Peter had always looked disapprovingly on the care with which Susan applied her makeup back home in England, called it vanity. And even then, Susan would smile at him, say “I use what weapons I have at hand,” and not explain any more than that. The boy ruled at her side for more than a decade. He should know better.
Vain is not the proper word. This is about power. But maybe Peter wouldn’t have liked the word “ambition” any more than “vanity.”
Susan is a young woman in the 50s and 60s. Frank Tumnus has quite the following now. He’s written a few books, controversial, incendiary. Susan gets wrapped up in the civil rights movement, because of course she would. It’s not her first war. All the same, she almost misses the White Witch. Greed is a cleaner villain than senseless hate. She gets on the Freedom Rider bus, mails Mr. Tumnus articles back home whenever there’s a chance, those rare occasions they’re not locked up or immediately threatened. She is older now than she ever was in Narnia. Susan dreams about Telemarines killing fauns.
Time rolls on. Maybe she falls in love with a young activist or an old cynic. Maybe she doesn’t. Maybe Frank Tumnus, controversial in the moment, brilliant in retrospect, gets offered an honorary title from a prestigious university. She declines and publishes an editorial revealing her identity. Her paper fires her. Three others mail her job offers.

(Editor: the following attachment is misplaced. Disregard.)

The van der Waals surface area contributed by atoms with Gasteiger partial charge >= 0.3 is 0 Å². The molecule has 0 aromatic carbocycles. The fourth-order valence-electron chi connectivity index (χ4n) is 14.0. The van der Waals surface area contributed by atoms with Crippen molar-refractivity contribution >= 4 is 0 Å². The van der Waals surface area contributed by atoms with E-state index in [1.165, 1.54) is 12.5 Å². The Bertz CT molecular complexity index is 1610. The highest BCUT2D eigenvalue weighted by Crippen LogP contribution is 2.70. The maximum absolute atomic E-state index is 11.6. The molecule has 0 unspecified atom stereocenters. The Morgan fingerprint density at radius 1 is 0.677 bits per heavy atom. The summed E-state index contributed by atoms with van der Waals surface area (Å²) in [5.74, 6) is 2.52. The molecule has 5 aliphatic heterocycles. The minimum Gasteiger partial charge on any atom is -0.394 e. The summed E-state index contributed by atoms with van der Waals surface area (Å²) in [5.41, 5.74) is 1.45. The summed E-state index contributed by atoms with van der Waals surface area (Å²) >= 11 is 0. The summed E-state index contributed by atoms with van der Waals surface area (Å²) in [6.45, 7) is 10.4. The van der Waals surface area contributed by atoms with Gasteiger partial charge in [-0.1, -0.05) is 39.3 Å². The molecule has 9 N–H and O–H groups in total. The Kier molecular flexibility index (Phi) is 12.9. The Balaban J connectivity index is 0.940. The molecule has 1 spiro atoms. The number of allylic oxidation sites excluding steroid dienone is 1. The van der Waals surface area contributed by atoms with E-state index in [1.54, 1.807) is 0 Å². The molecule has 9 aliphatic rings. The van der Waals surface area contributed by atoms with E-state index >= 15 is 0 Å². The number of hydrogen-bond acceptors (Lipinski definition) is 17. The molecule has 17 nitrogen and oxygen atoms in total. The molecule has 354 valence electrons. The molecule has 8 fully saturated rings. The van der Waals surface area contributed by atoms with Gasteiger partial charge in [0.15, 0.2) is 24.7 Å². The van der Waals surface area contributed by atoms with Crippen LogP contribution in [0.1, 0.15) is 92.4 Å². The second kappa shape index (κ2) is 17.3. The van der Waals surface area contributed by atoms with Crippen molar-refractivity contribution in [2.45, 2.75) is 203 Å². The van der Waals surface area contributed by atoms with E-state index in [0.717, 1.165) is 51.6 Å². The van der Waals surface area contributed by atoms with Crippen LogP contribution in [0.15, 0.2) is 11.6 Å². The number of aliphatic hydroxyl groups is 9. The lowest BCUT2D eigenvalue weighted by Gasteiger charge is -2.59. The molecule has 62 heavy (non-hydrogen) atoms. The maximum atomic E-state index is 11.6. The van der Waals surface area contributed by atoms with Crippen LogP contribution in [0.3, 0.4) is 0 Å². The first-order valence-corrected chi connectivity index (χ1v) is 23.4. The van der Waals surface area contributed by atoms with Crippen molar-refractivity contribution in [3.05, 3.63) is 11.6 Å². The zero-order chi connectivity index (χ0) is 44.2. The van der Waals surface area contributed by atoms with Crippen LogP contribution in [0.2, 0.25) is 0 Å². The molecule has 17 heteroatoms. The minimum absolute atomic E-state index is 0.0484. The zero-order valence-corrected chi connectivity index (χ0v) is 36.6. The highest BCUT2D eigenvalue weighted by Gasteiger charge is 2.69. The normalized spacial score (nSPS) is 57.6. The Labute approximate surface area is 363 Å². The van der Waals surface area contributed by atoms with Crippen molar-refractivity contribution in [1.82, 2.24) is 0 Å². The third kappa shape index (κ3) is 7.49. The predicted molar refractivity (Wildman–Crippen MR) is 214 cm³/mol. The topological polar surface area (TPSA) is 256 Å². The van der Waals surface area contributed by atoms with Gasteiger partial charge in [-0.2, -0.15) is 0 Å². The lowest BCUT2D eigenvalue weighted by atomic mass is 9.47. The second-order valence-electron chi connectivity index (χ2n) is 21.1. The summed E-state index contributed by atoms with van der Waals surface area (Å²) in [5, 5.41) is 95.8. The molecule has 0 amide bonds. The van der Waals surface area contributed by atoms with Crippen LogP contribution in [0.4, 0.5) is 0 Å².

When Vietnam rolls around, she protests in the streets. Susan understands the costs of war. She has lived through not just through the brutal wars of one life, but two.
Maybe she has children now. Maybe she tells them stories about a magical place and a magical lion, the stories Lucy and Edmund brought home about how if you sail long enough you reach the place where the seas fall off the edge of the world. But maybe she tells them about Cinderella instead, Sleeping Beauty, Rapunzel, except Rapunzel cuts off her own hair and uses it to climb down the tower and escape. The damsel uses what tools she has at hand.
A lion told her to walk away, and she did. He forbade her magic, he forbade her her own kingdom, so she made her own.
Susan Pevensie did not lose faith. She found it.
I’m thoroughly impressed by this well-written short essay, because “The Problem of Susan” is another reason among several that turned me right off the Narnia books.
“Susan Pevensie" was where Lewis aimed his bullet-with-a-name-on-it, but even at the age of twelve I had an uneasy feeling that the rest of the belt of ammo was for less direct delivery "to whom it may concern”. Being “talked at” (the oblique version of being “talked to” or worse, “talked down to”) is a good old Northern Irish custom, one I’d already experienced often enough to recognise it in print as clearly as hearing it aloud.